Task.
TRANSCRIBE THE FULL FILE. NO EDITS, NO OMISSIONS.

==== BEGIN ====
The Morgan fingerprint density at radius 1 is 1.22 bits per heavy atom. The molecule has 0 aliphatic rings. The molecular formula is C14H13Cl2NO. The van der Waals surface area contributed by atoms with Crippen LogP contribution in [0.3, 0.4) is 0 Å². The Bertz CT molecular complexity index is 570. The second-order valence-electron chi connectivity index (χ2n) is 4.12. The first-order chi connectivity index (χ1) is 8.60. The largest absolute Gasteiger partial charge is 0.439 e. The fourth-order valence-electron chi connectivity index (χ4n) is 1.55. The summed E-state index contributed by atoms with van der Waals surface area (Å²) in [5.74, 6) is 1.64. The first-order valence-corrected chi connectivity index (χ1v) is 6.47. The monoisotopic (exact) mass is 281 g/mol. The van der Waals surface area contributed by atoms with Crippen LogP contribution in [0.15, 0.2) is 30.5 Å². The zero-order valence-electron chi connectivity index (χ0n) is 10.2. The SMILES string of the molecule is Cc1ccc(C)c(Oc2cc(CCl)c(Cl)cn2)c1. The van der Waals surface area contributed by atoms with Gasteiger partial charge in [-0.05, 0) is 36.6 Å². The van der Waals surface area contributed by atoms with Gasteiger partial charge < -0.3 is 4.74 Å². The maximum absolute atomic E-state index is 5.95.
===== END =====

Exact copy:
The Morgan fingerprint density at radius 1 is 1.22 bits per heavy atom. The molecule has 0 aliphatic rings. The molecular formula is C14H13Cl2NO. The van der Waals surface area contributed by atoms with Crippen LogP contribution in [0.3, 0.4) is 0 Å². The Bertz CT molecular complexity index is 570. The second-order valence-electron chi connectivity index (χ2n) is 4.12. The first-order chi connectivity index (χ1) is 8.60. The largest absolute Gasteiger partial charge is 0.439 e. The fourth-order valence-electron chi connectivity index (χ4n) is 1.55. The summed E-state index contributed by atoms with van der Waals surface area (Å²) in [5.74, 6) is 1.64. The first-order valence-corrected chi connectivity index (χ1v) is 6.47. The monoisotopic (exact) mass is 281 g/mol. The van der Waals surface area contributed by atoms with Crippen LogP contribution in [0.15, 0.2) is 30.5 Å². The zero-order valence-electron chi connectivity index (χ0n) is 10.2. The SMILES string of the molecule is Cc1ccc(C)c(Oc2cc(CCl)c(Cl)cn2)c1. The van der Waals surface area contributed by atoms with Gasteiger partial charge in [-0.05, 0) is 36.6 Å². The van der Waals surface area contributed by atoms with Gasteiger partial charge < -0.3 is 4.74 Å². The maximum absolute atomic E-state index is 5.95.